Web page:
As a father of two young boys, and someone who was himself a young boy in the distant past, I’ve been exposed to my fair share of fairy stories over the years. We have a box set of Ladybird fairy tales that has earned its price back many times over–some of which are the same tales, with the same illustrations, that I grew up with.

Now, I have no issue at all with the more gruesome aspects of these stories. Indeed, the idea of sending a young child to sleep with images of evil wolves eating old ladies alive amuses me no end. However, I do find myself wondering about the values that the stories are attempting to convey. There are various questionable themes that come up routinely: women falling in love with princes for no reason other than they’re rich and handsome; our supposedly sympathetic characters making promises, only to break them again by the end of the story. And so on.

Tonight we read Rumpelstiltskin, in which a woman agrees to marry a greedy king who has previously threatened to kill her three times, and who later goes all out to break a promise she made to the titular character. I have to say I feel sorry for Rumpelstiltskin (even if his name is bastard hard to spell): he offered his services in good faith, and got shafted. These are not exactly positive messages that I want my children to take on board. What are we saying here?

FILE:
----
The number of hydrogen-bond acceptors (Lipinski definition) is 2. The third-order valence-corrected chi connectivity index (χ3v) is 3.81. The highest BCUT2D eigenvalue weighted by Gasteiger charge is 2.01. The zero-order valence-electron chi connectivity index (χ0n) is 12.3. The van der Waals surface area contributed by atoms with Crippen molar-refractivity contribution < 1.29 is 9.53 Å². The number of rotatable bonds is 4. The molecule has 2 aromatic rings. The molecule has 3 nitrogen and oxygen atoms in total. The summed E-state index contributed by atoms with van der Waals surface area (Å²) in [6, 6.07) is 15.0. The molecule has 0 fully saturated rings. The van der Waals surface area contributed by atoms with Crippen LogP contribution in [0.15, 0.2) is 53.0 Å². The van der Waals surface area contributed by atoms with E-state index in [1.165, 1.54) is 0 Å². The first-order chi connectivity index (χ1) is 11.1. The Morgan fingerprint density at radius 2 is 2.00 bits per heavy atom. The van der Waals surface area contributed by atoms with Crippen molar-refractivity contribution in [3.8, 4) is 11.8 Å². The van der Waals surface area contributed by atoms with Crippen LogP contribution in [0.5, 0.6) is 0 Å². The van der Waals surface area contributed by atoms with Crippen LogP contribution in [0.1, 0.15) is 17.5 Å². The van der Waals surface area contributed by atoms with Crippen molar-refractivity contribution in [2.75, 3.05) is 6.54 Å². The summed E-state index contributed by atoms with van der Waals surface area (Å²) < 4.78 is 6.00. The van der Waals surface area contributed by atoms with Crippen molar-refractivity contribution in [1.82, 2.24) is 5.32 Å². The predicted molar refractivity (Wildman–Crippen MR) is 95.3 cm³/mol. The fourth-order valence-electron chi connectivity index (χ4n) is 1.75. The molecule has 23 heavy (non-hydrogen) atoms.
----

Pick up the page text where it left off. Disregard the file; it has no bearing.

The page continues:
• Lesson one: always marry someone who has expressed great enthusiasm for killing you;
  • Lesson two: definitely marry someone who is clearly only in it for the money;
  • Lesson three: if you make a promise that turns out to be a bit awkward later on, it’s just fine to weasel out of it.

This all makes me want to write some fresh versions of these tales. But it also makes me want to look deeper in the origins of the these stories, so I can understand why they were written, and how they’ve been reworked and remixed over the centuries.

Yeah, so, I’ll do that … one day …